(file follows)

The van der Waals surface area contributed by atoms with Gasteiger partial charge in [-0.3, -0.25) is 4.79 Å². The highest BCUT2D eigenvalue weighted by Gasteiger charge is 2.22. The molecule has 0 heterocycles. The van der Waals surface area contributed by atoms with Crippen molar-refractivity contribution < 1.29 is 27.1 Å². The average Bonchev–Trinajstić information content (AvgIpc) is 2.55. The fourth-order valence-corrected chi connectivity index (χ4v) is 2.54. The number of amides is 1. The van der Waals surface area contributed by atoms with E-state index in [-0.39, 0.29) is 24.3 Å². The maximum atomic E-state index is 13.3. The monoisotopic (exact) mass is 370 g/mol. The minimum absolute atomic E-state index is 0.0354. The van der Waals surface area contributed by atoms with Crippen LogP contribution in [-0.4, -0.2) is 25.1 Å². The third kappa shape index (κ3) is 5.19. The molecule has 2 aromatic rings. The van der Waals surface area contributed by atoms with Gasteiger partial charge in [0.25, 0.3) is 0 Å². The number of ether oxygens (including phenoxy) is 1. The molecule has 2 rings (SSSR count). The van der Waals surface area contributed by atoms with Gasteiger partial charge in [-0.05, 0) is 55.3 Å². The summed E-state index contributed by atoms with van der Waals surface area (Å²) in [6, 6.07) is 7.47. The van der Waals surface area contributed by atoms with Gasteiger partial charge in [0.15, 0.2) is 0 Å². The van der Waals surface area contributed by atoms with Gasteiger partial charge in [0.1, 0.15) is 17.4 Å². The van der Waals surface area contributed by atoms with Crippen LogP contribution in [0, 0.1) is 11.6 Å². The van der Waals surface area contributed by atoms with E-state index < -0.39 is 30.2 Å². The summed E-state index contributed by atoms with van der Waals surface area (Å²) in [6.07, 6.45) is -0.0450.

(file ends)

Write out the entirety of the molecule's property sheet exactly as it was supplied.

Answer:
The van der Waals surface area contributed by atoms with Gasteiger partial charge in [-0.3, -0.25) is 4.79 Å². The highest BCUT2D eigenvalue weighted by Gasteiger charge is 2.22. The molecule has 0 heterocycles. The van der Waals surface area contributed by atoms with Crippen molar-refractivity contribution < 1.29 is 27.1 Å². The average Bonchev–Trinajstić information content (AvgIpc) is 2.55. The fourth-order valence-corrected chi connectivity index (χ4v) is 2.54. The number of amides is 1. The van der Waals surface area contributed by atoms with E-state index in [-0.39, 0.29) is 24.3 Å². The maximum atomic E-state index is 13.3. The monoisotopic (exact) mass is 370 g/mol. The minimum absolute atomic E-state index is 0.0354. The van der Waals surface area contributed by atoms with Crippen LogP contribution in [-0.4, -0.2) is 25.1 Å². The third kappa shape index (κ3) is 5.19. The molecule has 2 aromatic rings. The van der Waals surface area contributed by atoms with Gasteiger partial charge in [0.25, 0.3) is 0 Å². The number of ether oxygens (including phenoxy) is 1. The molecule has 2 rings (SSSR count). The van der Waals surface area contributed by atoms with Gasteiger partial charge in [-0.05, 0) is 55.3 Å². The summed E-state index contributed by atoms with van der Waals surface area (Å²) in [6, 6.07) is 7.47. The van der Waals surface area contributed by atoms with Gasteiger partial charge in [0.15, 0.2) is 0 Å². The van der Waals surface area contributed by atoms with Gasteiger partial charge in [0.1, 0.15) is 17.4 Å². The van der Waals surface area contributed by atoms with Crippen LogP contribution in [0, 0.1) is 11.6 Å². The van der Waals surface area contributed by atoms with E-state index < -0.39 is 30.2 Å². The summed E-state index contributed by atoms with van der Waals surface area (Å²) in [6.07, 6.45) is -0.0450.